5. Add the remaining warm water, bit by bit. If more water is needed, add 1 tbsp at a time until you have a moist, firm dough.
  6. Generously dust a cutting board or countertop with flour and scrape the dough out onto it.
  7. Knead the dough for about 10 minutes, until it is smooth and elastic. Adding more flour to your surface as needed. The dough should not be sticky to the touch when you are done.
  8. Move the dough into a bowl and cover with a moist kitchen towel.
  9. Place the bowl in a warm spot or proofing drawer and leave the dough to rise for 1 hour. It should approximately double in size.
  10. Punch down the dough to release the excess air, then cover and let rest for another 10 minutes.
  11. Lightly dust a cutting board or countertop and turn your dough out onto it. You may need to use your clean fingers to gently pry the dough away from the edges of the bowl.
  12. Portion your dough out into equal sections. It will make 6 jumbo bagels, 8 large bagels or 10 small bagels. (Bake time provided is based on 8 large bagels).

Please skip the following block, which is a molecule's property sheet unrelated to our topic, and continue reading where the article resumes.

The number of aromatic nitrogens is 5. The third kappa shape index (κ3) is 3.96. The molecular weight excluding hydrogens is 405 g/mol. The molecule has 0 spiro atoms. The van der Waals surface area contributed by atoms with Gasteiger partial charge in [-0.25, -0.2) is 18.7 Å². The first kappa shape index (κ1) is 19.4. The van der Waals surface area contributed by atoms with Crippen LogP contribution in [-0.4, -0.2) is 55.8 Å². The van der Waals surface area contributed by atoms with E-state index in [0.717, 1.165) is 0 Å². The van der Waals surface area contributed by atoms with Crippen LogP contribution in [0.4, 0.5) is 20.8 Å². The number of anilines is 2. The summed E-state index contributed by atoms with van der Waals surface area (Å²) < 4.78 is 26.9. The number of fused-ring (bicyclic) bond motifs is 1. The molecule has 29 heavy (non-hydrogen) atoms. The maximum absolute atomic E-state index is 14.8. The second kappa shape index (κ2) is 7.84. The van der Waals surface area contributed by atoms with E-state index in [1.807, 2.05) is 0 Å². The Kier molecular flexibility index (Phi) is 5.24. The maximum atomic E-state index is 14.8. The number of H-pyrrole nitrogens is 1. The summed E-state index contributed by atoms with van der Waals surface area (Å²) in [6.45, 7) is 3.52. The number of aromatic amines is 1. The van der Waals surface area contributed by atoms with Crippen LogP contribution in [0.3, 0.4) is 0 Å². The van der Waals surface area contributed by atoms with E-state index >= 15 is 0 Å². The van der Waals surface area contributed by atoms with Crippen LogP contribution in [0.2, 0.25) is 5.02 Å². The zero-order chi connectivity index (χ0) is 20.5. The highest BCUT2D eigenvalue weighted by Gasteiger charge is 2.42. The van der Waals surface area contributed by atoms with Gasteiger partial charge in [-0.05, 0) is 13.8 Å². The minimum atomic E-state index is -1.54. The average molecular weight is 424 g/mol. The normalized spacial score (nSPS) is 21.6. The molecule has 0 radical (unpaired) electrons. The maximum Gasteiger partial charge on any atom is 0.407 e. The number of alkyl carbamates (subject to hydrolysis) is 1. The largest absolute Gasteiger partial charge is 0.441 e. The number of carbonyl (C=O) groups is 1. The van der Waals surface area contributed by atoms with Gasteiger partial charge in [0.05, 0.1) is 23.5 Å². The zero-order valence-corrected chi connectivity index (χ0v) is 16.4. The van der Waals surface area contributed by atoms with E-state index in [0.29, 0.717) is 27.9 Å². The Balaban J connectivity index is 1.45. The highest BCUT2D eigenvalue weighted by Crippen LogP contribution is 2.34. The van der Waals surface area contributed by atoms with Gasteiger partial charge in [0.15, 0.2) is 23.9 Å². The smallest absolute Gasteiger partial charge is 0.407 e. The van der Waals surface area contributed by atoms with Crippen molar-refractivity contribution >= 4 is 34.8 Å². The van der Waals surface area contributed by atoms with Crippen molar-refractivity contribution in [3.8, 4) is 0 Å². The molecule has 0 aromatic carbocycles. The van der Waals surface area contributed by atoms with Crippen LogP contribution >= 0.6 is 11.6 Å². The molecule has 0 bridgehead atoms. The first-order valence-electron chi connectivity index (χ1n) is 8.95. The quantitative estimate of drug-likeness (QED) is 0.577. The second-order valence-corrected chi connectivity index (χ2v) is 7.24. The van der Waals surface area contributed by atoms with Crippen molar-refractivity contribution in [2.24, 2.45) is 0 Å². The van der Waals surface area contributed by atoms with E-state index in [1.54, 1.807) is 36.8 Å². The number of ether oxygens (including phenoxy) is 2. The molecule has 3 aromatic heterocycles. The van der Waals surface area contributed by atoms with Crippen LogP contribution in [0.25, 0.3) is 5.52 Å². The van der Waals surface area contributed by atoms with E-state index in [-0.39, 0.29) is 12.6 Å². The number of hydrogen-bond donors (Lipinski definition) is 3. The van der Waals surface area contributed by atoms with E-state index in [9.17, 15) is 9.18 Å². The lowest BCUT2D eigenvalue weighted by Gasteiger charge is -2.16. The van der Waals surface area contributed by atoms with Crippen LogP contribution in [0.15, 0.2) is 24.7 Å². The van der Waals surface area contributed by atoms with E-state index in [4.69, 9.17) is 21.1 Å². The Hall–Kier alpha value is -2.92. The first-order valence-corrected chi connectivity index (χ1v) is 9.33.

13. Roll each portion into a ball.
  14. Get some flour on your hands and poke a hole through the middle of the dough ball.
  15. Then stretch the sides to shape it into a bagel.
  16. Continue with remaining dough balls, moving finished bagel shapes to a baking sheet.
  17. Cover the baking sheet with the moist kitchen towel and allow the dough to rest for another 10 minutes.
  18. While the dough is resting, get a big pot of water on to boil and preheat the oven to 425°F. You'll also want to gather your toppings, a small cup of plant milk and a pastry brush.
  19. Once the pot of water is boiling, turn down the heat to a gentle boil.
  20. One at a time, add the bagel to the gently boiling water and allow to boil for 1 minute, then gently flip it and boil the other side for 1 minute. (Boiling time determines how chewy the bagel will be, add more time here for a chewier bagel).
  21. Place finished bagels on 2 baking sheets lined with parchment paper or a silicone baking mat. (Check the max temperature on your silicone baking mat to be sure it can handle 425°F).